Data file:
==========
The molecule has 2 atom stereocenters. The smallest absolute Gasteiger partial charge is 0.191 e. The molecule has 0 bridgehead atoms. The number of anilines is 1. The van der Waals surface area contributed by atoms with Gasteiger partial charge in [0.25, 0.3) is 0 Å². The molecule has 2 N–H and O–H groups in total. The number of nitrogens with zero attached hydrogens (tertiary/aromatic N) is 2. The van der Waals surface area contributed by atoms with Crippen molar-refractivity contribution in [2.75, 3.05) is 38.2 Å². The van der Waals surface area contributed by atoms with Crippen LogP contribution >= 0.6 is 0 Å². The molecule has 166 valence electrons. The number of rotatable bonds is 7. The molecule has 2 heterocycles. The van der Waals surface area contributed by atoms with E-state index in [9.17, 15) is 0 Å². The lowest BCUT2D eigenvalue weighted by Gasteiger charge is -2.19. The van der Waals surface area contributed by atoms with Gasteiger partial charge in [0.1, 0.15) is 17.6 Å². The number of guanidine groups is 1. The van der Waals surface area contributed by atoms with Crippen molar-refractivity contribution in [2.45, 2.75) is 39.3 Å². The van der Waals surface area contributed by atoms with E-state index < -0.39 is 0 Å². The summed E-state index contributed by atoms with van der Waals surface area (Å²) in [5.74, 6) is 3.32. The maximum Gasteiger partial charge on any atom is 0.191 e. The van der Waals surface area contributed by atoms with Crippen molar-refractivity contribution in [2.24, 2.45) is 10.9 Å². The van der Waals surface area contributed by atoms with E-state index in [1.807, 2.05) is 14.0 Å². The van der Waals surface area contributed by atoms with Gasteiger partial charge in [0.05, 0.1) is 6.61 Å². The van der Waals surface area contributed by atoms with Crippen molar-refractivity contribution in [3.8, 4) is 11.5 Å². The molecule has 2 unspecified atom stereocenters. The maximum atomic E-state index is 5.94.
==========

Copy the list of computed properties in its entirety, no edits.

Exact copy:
The molecule has 2 atom stereocenters. The smallest absolute Gasteiger partial charge is 0.191 e. The molecule has 0 bridgehead atoms. The number of anilines is 1. The van der Waals surface area contributed by atoms with Gasteiger partial charge in [0.25, 0.3) is 0 Å². The molecule has 2 N–H and O–H groups in total. The number of nitrogens with zero attached hydrogens (tertiary/aromatic N) is 2. The van der Waals surface area contributed by atoms with Crippen molar-refractivity contribution in [2.75, 3.05) is 38.2 Å². The van der Waals surface area contributed by atoms with Crippen LogP contribution >= 0.6 is 0 Å². The molecule has 166 valence electrons. The number of rotatable bonds is 7. The molecule has 2 heterocycles. The van der Waals surface area contributed by atoms with E-state index in [9.17, 15) is 0 Å². The lowest BCUT2D eigenvalue weighted by Gasteiger charge is -2.19. The van der Waals surface area contributed by atoms with Gasteiger partial charge in [0.1, 0.15) is 17.6 Å². The number of guanidine groups is 1. The van der Waals surface area contributed by atoms with Crippen molar-refractivity contribution in [2.45, 2.75) is 39.3 Å². The van der Waals surface area contributed by atoms with E-state index < -0.39 is 0 Å². The summed E-state index contributed by atoms with van der Waals surface area (Å²) in [5.74, 6) is 3.32. The maximum Gasteiger partial charge on any atom is 0.191 e. The van der Waals surface area contributed by atoms with Crippen molar-refractivity contribution in [2.24, 2.45) is 10.9 Å². The van der Waals surface area contributed by atoms with E-state index in [1.807, 2.05) is 14.0 Å². The van der Waals surface area contributed by atoms with Gasteiger partial charge in [0.05, 0.1) is 6.61 Å². The van der Waals surface area contributed by atoms with Crippen molar-refractivity contribution in [3.8, 4) is 11.5 Å². The molecule has 2 unspecified atom stereocenters. The maximum atomic E-state index is 5.94.